Tributes paid to ‘a very special’ community nurse and leader

Tributes have been paid following the death of David Pugh, an inspirational and widely respected senior community nurse who led a national network for district nurses for more than a decade.

Mr Pugh, who had worked in health and care for more than 30 years, died peacefully on Wednesday 8 November, with his husband at his side.

“He is a huge loss to the nursing profession and a loss to the family of Queen’s Nurses”

Crystal Oldman

His most recent role was as Sirona Care and Health’s assistant locality manager for South Gloucestershire and was a former chair of the National District Nurse Network.

However, he started his nursing career as a healthcare assistant and completed various support roles for a number of years before commencing nurse training in 2001.

On qualifying as a registered nurse, he took up his first community nurse role within a rapid response team, in order to develop his career in the community settings.

He went on to complete a BSc (Hons) Health and Community Practice: District Nursing and a postgraduate certificate in NHS Leadership.

Key moments in his career including setting up the South Bristol Primary Care Home Collaborative Leg Clinic to improve the health of people in a deprived area of the city.

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He was also involved in setting up antiviral collection points and a vaccination centre for swine flu in 2009 and more recently in supporting the response to the Covid-19 pandemic.

In recognition of his achievements, he received the Queen Elizabeth, the Queen Mother Award for Outstanding Service in March this year from the Queen’s Nursing Institute.

He was also one of the 75 Nurses that Nursing Times selected as influencing the NHS over the last 75 years and he attended the celebratory event in July.

Commenting at the time, he said: “For me, it is about trying to make things better for people, my colleagues and those in our care. I always hope that whatever I do makes a difference.”

In addition, he was featured in the role model section of Nursing Times in April, following receipt of his award from the QNI.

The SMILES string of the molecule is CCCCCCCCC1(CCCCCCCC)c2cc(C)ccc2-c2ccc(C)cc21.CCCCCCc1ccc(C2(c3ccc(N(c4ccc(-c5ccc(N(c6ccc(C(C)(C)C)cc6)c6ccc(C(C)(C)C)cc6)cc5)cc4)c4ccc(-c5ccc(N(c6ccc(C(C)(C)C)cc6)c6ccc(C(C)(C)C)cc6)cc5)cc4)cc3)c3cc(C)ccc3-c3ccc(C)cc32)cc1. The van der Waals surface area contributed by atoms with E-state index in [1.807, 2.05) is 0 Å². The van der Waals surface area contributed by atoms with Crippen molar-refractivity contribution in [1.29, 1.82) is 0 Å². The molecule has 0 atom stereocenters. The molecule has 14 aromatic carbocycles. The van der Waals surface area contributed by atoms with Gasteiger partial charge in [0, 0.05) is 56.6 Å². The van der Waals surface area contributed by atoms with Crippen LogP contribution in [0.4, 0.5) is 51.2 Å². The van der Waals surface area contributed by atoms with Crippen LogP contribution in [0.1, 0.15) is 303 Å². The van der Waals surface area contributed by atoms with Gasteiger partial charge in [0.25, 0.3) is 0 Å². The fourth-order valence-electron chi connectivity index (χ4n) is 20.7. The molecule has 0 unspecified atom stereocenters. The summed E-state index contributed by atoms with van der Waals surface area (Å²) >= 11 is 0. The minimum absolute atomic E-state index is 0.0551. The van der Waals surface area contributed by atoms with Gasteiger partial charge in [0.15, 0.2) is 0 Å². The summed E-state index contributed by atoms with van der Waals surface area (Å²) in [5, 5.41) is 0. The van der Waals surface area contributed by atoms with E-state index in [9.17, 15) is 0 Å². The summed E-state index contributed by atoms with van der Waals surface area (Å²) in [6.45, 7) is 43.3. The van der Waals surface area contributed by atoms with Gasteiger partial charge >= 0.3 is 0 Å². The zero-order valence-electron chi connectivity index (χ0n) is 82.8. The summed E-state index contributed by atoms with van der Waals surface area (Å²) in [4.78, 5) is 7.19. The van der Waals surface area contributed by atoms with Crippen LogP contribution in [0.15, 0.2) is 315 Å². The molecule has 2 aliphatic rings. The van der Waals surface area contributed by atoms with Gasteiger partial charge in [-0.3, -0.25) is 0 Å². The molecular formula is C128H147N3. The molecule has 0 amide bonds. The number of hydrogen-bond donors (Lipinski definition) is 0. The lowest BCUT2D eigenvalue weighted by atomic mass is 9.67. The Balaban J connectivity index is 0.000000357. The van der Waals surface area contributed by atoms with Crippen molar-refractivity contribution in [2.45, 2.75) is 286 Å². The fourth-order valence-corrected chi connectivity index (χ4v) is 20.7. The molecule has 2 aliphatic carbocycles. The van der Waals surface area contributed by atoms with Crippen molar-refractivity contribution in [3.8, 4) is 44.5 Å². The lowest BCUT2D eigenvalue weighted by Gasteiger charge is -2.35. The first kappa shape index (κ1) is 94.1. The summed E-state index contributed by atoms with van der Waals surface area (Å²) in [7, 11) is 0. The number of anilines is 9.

QNI chief executive Dr Crystal Oldman said: “He is a huge loss to the nursing profession and a loss to the family of Queen’s Nurses and the QNI.

“When I visited his organisation to give the award, it felt like the whole organisation – including the chair – came along to recognise David’s achievements in being given this award.

“He was indeed a very special nurse, district nurse, nurse manager and Queen’s Nurse,” said Dr Oldman. “We are working out a way to recognise his contribution to nursing.”

She added: “He was the loveliest human being, a true champion of nursing and fantastic role model.”

Also paying tribute, Sirona’s chief nursing officer, Mary Lewis, said: “We were hugely saddened by David’s death.

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“He has been described in internal tributes within Sirona as truly special, inspirational, genuine, kind and dedicated to nursing and people shared how they were privileged to work alongside him.

“He was a friend to many and helped to start many careers as well as being recognised regionally and nationally for his outstanding service,” said Ms Lewis. 

“He worked across Bristol, North Somerset and South Gloucestershire and led on many of our key developments for community nursing and championed innovation,” she said.

She added: “His smile lit up every room. He will be truly missed and our thoughts and prayers are with his family and friends.”

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